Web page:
Financial Infidelity: When Spouses Have an Extramarital Affair with their Wallets

Financial infidelity is a growing problem that can negatively impact a couple’s long-term financial goals. Associate Retirement Director Marquette Payton discusses how financial professionals can help clients navigate the issue – or take steps to prevent it – by understanding inherent behaviors and encouraging couples to have candid conversations about finances.

New clients – a married couple – come to your office to meet with you. You start asking questions to gain an understanding of the various types of accounts and assets they own. One spouse needs to momentarily step out to take a phone call. During that time, the other spouse leans over and says, “My husband [or wife] doesn’t know this, but I have a secret bank account.” This spouse proceeds to tell you about these hidden assets and even some hidden debt.

Sound familiar? If it doesn’t yet, it likely will at some point, as the problem of financial infidelity appears to be getting worse. Survey data from the National Endowment for Financial Education shows that two in five people admit to hiding cash, bills and purchases from their significant other or have lied about how much they earn, have in debt or even about a gambling habit.1 While there may or may not be bad intentions involved, going down this path typically leads to a dissolution of trust and potentially even of the marriage itself. In fact, the National Council on Family Relations finds that the arguments that most strongly predict divorce are those involving financial disagreements.2

What exactly does financial infidelity entail? The definition we will be using here includes both engaging in financial behavior that is expected to elicit disapproval from one’s partner and intentionally failing to disclose that behavior because of the anticipated disapproval.3 

Helping Clients Address Financial Infidelity

Financial infidelity is, at its core, a behavioral finance problem. The issue seems to arise most often when there are marked differences in how spouses view money. (For example, one spouse is a spender while the other is a saver.) As the planning industry has evolved to focus more on the psychological aspects of finance, financial professionals are in a unique position to help clients navigate through issues like financial infidelity or even help them take steps to prevent it.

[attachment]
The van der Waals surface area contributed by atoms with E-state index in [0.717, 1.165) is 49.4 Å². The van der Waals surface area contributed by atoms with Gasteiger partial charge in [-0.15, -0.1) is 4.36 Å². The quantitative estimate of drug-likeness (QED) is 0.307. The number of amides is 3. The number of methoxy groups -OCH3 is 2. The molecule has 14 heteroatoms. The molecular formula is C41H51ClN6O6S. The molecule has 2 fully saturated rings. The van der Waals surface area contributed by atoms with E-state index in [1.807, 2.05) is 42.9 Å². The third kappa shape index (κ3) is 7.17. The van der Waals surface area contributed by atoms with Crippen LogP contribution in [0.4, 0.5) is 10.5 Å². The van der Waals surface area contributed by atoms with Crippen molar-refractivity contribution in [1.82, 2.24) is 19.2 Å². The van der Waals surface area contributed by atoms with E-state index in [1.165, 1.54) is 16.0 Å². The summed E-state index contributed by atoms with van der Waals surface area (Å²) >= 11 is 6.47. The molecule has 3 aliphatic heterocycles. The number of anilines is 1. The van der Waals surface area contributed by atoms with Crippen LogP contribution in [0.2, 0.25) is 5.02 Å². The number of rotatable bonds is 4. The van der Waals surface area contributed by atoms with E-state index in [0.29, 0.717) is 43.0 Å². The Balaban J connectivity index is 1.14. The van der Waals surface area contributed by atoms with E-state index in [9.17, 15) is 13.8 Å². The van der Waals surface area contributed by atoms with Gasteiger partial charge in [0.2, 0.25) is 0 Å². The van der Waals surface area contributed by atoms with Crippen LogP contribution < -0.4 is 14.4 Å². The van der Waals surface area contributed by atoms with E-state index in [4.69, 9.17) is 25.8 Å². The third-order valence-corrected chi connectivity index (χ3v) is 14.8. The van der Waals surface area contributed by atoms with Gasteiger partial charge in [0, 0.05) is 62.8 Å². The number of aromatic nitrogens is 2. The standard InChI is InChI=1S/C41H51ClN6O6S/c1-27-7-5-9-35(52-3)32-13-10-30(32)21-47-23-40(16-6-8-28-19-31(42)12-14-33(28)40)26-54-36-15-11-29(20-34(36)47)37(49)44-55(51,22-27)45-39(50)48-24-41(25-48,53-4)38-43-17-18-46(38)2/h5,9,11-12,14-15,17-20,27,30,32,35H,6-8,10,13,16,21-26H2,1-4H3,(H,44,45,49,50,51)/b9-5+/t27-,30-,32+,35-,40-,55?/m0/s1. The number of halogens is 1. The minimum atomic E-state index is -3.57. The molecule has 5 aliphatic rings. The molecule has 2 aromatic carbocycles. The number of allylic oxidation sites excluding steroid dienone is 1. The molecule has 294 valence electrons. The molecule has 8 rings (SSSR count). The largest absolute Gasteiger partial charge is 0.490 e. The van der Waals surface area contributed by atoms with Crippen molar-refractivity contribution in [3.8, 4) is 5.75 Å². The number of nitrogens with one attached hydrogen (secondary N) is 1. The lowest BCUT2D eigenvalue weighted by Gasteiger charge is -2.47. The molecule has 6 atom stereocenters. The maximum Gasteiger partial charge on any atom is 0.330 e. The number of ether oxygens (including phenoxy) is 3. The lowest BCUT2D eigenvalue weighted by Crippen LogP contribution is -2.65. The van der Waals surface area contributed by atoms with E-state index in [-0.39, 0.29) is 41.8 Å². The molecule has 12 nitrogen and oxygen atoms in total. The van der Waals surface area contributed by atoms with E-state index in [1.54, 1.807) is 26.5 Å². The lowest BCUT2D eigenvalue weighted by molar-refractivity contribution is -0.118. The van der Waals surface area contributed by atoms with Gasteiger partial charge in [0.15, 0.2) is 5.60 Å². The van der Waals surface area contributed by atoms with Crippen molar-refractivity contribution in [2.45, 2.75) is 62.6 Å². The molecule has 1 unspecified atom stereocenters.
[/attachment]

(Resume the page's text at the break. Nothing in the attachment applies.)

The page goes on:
Perhaps the most important aspect of helping clients address financial infidelity is getting them to understand why being transparent with money is essential to achieving their short- and long-term goals. And because the associated behaviors are often rooted in a desire for control, financial professionals should also be able to explain how clients can exhibit this transparency without sacrificing their autonomy or sense of independence.

As with any other behavioral finance issue, guidance around financial infidelity must focus on the fundamental differences in each partner’s attitudes, values and inherent biases as they relate to money. If one person is constantly worried about saving enough money while the other tends to be a carefree, spontaneous spender, one approach could be to establish individual accounts with a set amount – in addition to the couple’s joint account – so that each partner can choose to make discretionary purchases or save toward a goal using those designated funds. In this way, each person has access to money to do whatever he or she pleases without feeling like they have no control over money decisions. This arrangement can be particularly effective in the common situation where one partner takes on the role of chief financial officer (CFO) for the household.

Promote Transparency through Open Dialogue

One way to potentially help prevent financial infidelity from occurring in the first place is to make sure couples are having candid and ongoing conversations about money. These conversations should include not only reviewing basic household needs and spending habits but also talking openly and honestly about debt and short- and long-term goals. For example, couples may want to consider scheduling a monthly check-in (think “Monday Money Night”) to review the prior month’s finances and level set on their spending and saving goals for the month ahead.

While financial infidelity may seem better suited for couples counseling, keep in mind that this is a serious issue that can quickly derail your clients’ financial goals. Part of your commitment to helping clients pursue those goals involves being aware of behavioral tendencies that may affect their ability to make sound financial decisions. Playing an active role in addressing or preventing financial infidelity not only can help improve trust between the couples you serve but also serve to build trust between you and your clients.

 

1“Celebrate Relationships, But Beware of Financial Infidelity.” National Endowment for Financial Education, February 2018.

2“Examining the Relationship Between Financial Issues and Divorce.” National Council on Family Relations, September 2012.

3“Love, Lies, and Money: Financial Infidelity in Romantic Relationships.” Journal of Consumer Research, October 2019.